Catholic Supply shooting

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On November 19, 2018, a man, later identified by police as Thomas Bruce, entered a Catholic Supply store in a strip mall in St. Louis County, Missouri, and sexually assaulted two women, shooting another woman in the head when she refused to undress at his command, before leaving the store. The incident was reported to 911 at 3:19 pm.[1][2]

Incident[edit]

According to a 911 caller, the shooter entered the store and ordered the women inside to strip at gunpoint and sexually assaulted several of them before shooting one in the head.[3] The suspect ordered the women to strip and submit to sexual intercourse; when one of the women refused to comply, he shot her.[4][5] The injured woman, identified as 53-year old Jamie Schmidt, was transported to the hospital, where she died.[6]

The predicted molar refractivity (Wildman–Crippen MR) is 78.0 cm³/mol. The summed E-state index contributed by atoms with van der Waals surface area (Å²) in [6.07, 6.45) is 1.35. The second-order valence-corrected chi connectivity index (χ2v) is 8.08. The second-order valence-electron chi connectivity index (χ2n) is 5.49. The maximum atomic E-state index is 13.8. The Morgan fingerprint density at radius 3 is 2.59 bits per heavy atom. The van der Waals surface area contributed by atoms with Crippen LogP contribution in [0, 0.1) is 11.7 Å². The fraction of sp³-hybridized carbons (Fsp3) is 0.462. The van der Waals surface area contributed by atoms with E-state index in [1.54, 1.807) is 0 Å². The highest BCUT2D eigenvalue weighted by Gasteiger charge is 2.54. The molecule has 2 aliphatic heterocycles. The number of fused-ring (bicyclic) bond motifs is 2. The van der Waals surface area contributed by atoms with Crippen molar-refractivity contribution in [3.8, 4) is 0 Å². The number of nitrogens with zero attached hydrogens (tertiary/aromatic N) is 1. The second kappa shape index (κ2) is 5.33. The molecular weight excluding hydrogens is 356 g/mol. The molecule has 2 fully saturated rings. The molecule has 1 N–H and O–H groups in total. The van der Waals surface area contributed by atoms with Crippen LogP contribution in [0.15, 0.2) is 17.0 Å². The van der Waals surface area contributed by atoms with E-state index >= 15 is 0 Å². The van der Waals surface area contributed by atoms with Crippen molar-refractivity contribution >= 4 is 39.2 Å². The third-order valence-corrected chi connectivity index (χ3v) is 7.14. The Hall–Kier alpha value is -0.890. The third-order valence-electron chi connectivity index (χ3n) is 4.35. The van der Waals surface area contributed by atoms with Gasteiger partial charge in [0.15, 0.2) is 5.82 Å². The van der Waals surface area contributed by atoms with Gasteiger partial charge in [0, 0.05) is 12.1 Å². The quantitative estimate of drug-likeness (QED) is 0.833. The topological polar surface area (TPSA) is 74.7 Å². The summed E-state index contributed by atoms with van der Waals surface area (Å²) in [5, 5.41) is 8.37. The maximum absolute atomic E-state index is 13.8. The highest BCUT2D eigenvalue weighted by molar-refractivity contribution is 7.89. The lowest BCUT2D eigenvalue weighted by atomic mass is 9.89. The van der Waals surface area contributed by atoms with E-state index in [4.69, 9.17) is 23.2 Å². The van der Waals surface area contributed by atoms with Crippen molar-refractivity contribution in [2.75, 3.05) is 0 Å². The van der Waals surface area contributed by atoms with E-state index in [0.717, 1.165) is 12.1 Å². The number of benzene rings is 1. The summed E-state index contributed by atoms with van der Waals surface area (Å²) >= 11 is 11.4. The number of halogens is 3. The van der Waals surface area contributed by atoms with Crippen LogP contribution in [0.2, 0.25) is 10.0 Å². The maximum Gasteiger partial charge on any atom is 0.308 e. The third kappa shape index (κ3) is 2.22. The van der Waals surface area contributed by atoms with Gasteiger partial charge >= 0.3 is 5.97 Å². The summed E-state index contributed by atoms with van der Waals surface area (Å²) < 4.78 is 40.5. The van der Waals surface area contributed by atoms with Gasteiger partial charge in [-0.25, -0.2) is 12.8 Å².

Suspect[edit]

Witness descriptions to police detailed the perpetrator as a white male, about 5 feet 7 inches with a heavy build and aged 40 to 50, with a black jacket and blue jeans with a large belt and a black or gray hat.[1] The description was updated by police on November 20, that the perpetrator was 5 feet 7 inches to 5 feet 9 inches tall, wearing a paper-boy style hat, a navy blue Carhartt-style jacket, and a red, white and black plaid shirt.[3]

Responding officers found no evidence at the crime scene to help them identify a suspect. However, officers interviewed workers at neighboring businesses and a server at the Hotshots sports bar recognized the description of the suspect as matching that of a man who had recently left his business card. Police sifted through the trash, found the card, and immediately went to his home to make the arrest. The manhunt lasted just under two days.[7][8]